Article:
A tuberculin skin test (also called a Mantoux tuberculin test) is done to see if you have ever been exposed to tuberculosis (TB).
Call us at 604.647.2236 for detailed information.
TB Testing Process:
The test is done by putting a small amount of TB protein (antigens) under the top layer of skin on your inner forearm. A person given the tuberculin skin test must return within 48 to 72 hours to have a trained health care worker look for a reaction on the arm. The result depends on the size of the raised, hard area or swelling.
Who's at high risk for TB?
- People who have spent time with someone who has TB disease
- People from a country where TB disease is common (most countries in Latin America, the Caribbean, Africa, Asia, Eastern Europe, and Russia)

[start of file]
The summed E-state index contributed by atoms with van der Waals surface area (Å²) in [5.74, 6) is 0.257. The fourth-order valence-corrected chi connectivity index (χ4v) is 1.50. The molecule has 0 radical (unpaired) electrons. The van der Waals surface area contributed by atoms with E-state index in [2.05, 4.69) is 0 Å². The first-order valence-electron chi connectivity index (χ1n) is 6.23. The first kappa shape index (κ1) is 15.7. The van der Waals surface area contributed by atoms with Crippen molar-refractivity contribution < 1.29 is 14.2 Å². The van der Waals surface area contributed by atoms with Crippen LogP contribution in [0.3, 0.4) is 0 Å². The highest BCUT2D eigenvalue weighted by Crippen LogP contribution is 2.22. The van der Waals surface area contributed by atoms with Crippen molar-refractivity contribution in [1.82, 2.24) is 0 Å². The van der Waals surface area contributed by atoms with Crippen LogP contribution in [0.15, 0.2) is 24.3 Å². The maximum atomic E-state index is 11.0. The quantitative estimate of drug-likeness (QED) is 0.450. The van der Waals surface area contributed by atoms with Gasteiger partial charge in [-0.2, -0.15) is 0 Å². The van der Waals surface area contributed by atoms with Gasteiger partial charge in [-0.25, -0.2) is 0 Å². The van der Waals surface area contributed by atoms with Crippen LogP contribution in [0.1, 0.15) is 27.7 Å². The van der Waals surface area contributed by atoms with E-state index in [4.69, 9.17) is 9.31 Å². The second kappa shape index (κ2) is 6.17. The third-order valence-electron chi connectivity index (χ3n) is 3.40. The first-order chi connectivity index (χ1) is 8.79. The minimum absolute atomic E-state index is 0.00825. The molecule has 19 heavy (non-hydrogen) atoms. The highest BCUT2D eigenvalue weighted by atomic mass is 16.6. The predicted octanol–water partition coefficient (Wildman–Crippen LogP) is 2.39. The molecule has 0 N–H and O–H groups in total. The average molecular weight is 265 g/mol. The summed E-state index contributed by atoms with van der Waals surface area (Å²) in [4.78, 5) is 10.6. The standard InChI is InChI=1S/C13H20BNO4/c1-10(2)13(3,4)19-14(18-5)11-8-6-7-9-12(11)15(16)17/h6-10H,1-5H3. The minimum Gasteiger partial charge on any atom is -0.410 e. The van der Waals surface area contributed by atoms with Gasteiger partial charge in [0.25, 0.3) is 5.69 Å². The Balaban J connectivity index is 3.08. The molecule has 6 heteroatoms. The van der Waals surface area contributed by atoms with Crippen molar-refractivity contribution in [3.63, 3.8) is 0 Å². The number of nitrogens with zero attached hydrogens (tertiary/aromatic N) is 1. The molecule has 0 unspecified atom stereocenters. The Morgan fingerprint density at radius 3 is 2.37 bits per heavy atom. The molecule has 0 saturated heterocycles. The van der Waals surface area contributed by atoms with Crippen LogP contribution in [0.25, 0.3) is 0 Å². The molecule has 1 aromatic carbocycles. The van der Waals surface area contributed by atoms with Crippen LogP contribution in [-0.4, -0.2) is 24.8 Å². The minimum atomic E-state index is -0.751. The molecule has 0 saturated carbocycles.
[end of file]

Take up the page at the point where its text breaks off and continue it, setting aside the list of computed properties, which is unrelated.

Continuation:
- People who live or work in high-risk settings (for example: correctional facilities, long-term care facilities or nursing homes, and homeless shelters)
Positive skin test: This means the person's body was infected with TB bacteria. Additional tests are needed to determine if the person has latent TB infection or TB disease.
Negative skin test: This means the person’s body did not react to the test, and that latent TB infection or TB disease is not likely. There is no problem in repeating a TB skin test. If repeated, the additional test should be placed in a different location on the body (e.g., other arm).